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Parent Company Animal Testing Explained

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It was a sad day for cruelty-free consumers when news broke of Estee Lauder’s acquisition of beloved cruelty-free makeup brand, Too Faced.

Although Too Faced has made a statement saying they’ll always remain cruelty-free, but lots of us have chosen to stop supporting and buying from Too Faced because now their parent company , Estee Lauder, continues to test on animals till this day!

But what’s the big deal about parent company testing? and how does this affect your decision to go cruelty-free?

I have a post here talking about the points for and against support cruelty-free brands owned by a parent company that tests on animals and since publishing that post, I’ve noticed the #1 reason why people choose not to support these brands is because they feel they’re indirectly supporting and funding more animal tests as their money goes back to the parent company.

Which is something I totally reason with and has been the deciding factor for me to no longer support these brands. But to give you an idea of the different structures of a business, here’s a complete breakdown because it’s ultimately your decision! =)

Parent Company + Animal Testing Explained

1. Independently Owned Brands

Cruelty-free brands that are independently owned include Pacifica, Makeup Geek, 100% Pure, Melt Cosmetics, Obsessive Compulsive Cosmetics. Some refer to brands in this category as “Indie Brands”.


2. Owned by a Cruelty-Free Parent Company

Cruelty-free brands that are owned by a cruelty-free parent company usually starts off and will always remain to be cruelty-free. A prime example is Hain Celestial, they are cruelty-free and they also own several cruelty-free subsidiary brands like JASON, Alba Botanica, Avalon Organics, and Live Clean.


3. Owned by a Non-Cruelty-Free Parent Company

Cruelty-free brands that are owned by a non-cruelty-free parent company usually starts off as an independent cruelty-free brand but then gets acquired by a parent company who isn’t cruelty-free.

We’ve seen this happen time after time:

Too Faced –> Estee Lauder (2016)
BECCA Cosmetics –> Estee Lauder (2016)
Seventh Generation –> Unilever (2016)
Dermalogica –> Unilever (2015)
NYX Cosmetics –> L’Oreal (2014)
Urban Decay –> L’Oreal (2012)
Smashbox –> Estee Lauder (2010)
The Body Shop –> L’Oreal (2006)
Tom’s of Maine –> Colgate (2006)
NARS –> Shiseido (2000)
Aveda –> Estee Lauder (1997)

Non-cruelty-free parent companies also own several other brands that are not cruelty-free as well.

For example, L’Oreal is not cruelty-free however they own 3 cruelty-free brands: The Body Shop*, NYX, Urban Decay. But they also own some non-cruelty-free brands: Lancome, Maybelline, Giorgio Armani, Garnier.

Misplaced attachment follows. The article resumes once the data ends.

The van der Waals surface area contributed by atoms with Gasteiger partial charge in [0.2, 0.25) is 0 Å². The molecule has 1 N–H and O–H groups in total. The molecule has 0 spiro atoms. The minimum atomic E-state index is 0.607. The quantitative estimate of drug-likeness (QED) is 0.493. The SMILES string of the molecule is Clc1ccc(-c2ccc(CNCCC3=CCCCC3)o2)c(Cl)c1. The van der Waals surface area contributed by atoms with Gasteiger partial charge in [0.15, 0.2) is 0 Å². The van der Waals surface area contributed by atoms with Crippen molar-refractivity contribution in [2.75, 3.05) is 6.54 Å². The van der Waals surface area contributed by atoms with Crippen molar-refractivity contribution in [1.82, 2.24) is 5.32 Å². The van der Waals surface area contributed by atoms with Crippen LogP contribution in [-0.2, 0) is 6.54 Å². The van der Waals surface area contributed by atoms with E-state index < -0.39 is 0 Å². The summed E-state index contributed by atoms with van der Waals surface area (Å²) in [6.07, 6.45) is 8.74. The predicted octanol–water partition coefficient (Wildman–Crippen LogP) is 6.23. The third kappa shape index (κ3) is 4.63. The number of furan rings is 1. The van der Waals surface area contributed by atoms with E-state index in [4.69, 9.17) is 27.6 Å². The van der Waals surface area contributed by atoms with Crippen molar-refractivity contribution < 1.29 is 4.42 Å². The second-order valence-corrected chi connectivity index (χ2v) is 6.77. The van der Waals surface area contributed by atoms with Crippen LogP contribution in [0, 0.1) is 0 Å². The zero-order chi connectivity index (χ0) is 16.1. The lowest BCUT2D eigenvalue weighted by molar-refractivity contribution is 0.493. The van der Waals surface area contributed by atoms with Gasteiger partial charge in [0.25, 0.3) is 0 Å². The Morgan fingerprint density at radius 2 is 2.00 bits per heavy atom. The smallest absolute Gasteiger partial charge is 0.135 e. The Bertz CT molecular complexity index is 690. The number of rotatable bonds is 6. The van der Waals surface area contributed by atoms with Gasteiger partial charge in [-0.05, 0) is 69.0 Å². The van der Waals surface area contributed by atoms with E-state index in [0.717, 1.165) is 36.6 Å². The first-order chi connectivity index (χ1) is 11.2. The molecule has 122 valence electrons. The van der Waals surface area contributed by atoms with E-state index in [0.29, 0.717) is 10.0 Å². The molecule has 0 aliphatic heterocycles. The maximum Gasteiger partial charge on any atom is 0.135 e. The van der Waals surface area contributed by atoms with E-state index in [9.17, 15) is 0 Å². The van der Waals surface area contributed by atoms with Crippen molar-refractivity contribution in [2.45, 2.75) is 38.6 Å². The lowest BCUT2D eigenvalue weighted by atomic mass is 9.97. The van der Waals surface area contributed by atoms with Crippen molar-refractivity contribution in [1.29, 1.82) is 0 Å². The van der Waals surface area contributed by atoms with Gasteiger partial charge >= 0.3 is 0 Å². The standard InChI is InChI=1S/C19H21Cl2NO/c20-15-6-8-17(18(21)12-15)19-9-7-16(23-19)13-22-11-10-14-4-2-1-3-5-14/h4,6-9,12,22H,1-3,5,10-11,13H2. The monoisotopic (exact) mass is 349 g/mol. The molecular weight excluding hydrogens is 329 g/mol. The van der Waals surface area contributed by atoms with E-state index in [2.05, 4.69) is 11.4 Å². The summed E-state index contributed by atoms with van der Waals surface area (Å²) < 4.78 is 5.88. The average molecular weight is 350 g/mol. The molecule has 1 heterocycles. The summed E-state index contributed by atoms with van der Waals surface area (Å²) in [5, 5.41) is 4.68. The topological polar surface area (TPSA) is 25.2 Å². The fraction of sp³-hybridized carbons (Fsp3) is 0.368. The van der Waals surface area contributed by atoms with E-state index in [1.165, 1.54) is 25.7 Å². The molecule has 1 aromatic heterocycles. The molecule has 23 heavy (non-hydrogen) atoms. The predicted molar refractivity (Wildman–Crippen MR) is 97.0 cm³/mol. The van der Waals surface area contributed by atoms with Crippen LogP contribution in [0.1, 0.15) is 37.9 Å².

*Natura bought The Body Shop from L’Oreal in June 2017


It might not seem like a big deal but your purchases ultimately make a statement. What sort of statement you want to make? That’s up to you! Just know that there’s always more going on in the inner workings of a brand, so it’s best to know what you’re truly supporting when trying to make ethical and cruelty-free choices!

I’d love to know, how do you feel about independently owned cruelty-free brands vs. brands owned by a non-cruelty-free parent company?

7 Responses
  • Kaitlyn
    March 7, 2018

    I loved this article, but I’m left with one question. Say I were to buy an item from NYX, no would my money go to NYX or would my money go to the parent company L’oreal?

    • Vicky Ly
      March 7, 2018

      Great question, Kaitlyn. Your purchase of NYX would financially benefit BOTH companies.. NYX and their parent company, L’Oreal.

  • Maxym Plouffe
    August 22, 2017

    Hi! This confuses me . If a parent compagny that isn’t cruelty-free owns a cruelty-free company, does it mean that the CF company test on animals? Or that the profit goes for animal testing? What I understood is that I have to make a statement but im confused. Plz answer xx

    • Vicky Ly
      August 22, 2017

      Hi there!
      To avoid any confusion, let’s use a real-life example here:

      Too Faced was an independent company and is cruelty-free.
      Then, they got acquired by Estee Lauder.
      Estee Lauder is NOT a cruelty-free company.

      Too Faced made an announcement saying that they will always be cruelty-free and that being acquired by Estee Lauder will not change that for them.

      Currently, Too Faced has stuck with their word and have remained to NOT test any of their products or ingredients on animals.

      BUT, since Too Faced is no longer an independent company and is now owned by Estee Lauder….

      Some consumers feel that by buying Too Faced products now, that their money will also be going to Estee Lauder, and since Estee Lauder pays to have their products tested on animals… some people are not okay with that.

      So if YOU feel that way too, then you might want to buy from another cruelty-free brand that isn’t owned by a company that test on animals.

      But, if that doesn’t bother you and as long as Too Faced remains cruelty-free after being acquired by Estee Lauder.. then you are free to make the choice to continue buying Too Faced products.

      I hope that clears things up! =)

  • Kellie Murtha
    August 3, 2017

    I was watching a YouTuber and she only buys cruelty free makeup, including brands that are owned by non cruelty free brands. Her reasoning is that the parent company might be able to see that more profits come from the companies that do not test on animals. I know it doesn’t make perfect sense but it’s not a 100% bad thought.

  • Franca
    April 19, 2017

    Hein Celestial have relations and investments in animal testing companies and meat distribution .

    • Niki R
      May 5, 2017


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